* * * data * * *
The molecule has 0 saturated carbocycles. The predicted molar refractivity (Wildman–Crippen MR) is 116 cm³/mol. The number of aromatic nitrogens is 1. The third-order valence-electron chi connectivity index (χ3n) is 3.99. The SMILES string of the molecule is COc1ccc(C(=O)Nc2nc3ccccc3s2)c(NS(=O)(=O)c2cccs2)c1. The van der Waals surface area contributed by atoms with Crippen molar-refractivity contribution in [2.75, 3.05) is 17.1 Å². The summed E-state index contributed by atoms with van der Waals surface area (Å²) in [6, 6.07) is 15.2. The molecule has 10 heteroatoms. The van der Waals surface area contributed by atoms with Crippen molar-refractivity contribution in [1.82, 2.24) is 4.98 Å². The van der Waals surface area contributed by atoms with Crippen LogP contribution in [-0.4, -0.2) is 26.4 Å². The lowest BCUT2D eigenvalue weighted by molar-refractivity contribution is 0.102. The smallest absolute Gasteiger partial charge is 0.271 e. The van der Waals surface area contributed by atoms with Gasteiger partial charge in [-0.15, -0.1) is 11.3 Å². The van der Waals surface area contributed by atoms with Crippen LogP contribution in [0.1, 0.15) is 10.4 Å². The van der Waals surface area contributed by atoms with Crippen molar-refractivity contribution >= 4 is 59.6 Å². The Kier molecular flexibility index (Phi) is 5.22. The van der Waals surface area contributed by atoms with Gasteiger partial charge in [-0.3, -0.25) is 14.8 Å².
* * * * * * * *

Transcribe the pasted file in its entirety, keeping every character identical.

The molecule has 0 saturated carbocycles. The predicted molar refractivity (Wildman–Crippen MR) is 116 cm³/mol. The number of aromatic nitrogens is 1. The third-order valence-electron chi connectivity index (χ3n) is 3.99. The SMILES string of the molecule is COc1ccc(C(=O)Nc2nc3ccccc3s2)c(NS(=O)(=O)c2cccs2)c1. The van der Waals surface area contributed by atoms with Crippen molar-refractivity contribution in [2.75, 3.05) is 17.1 Å². The summed E-state index contributed by atoms with van der Waals surface area (Å²) in [6, 6.07) is 15.2. The molecule has 10 heteroatoms. The van der Waals surface area contributed by atoms with Crippen molar-refractivity contribution in [1.82, 2.24) is 4.98 Å². The van der Waals surface area contributed by atoms with Crippen LogP contribution in [-0.4, -0.2) is 26.4 Å². The lowest BCUT2D eigenvalue weighted by molar-refractivity contribution is 0.102. The smallest absolute Gasteiger partial charge is 0.271 e. The van der Waals surface area contributed by atoms with Gasteiger partial charge in [-0.15, -0.1) is 11.3 Å². The van der Waals surface area contributed by atoms with Crippen LogP contribution in [0.1, 0.15) is 10.4 Å². The van der Waals surface area contributed by atoms with Crippen molar-refractivity contribution >= 4 is 59.6 Å². The Kier molecular flexibility index (Phi) is 5.22. The van der Waals surface area contributed by atoms with Gasteiger partial charge in [-0.3, -0.25) is 14.8 Å².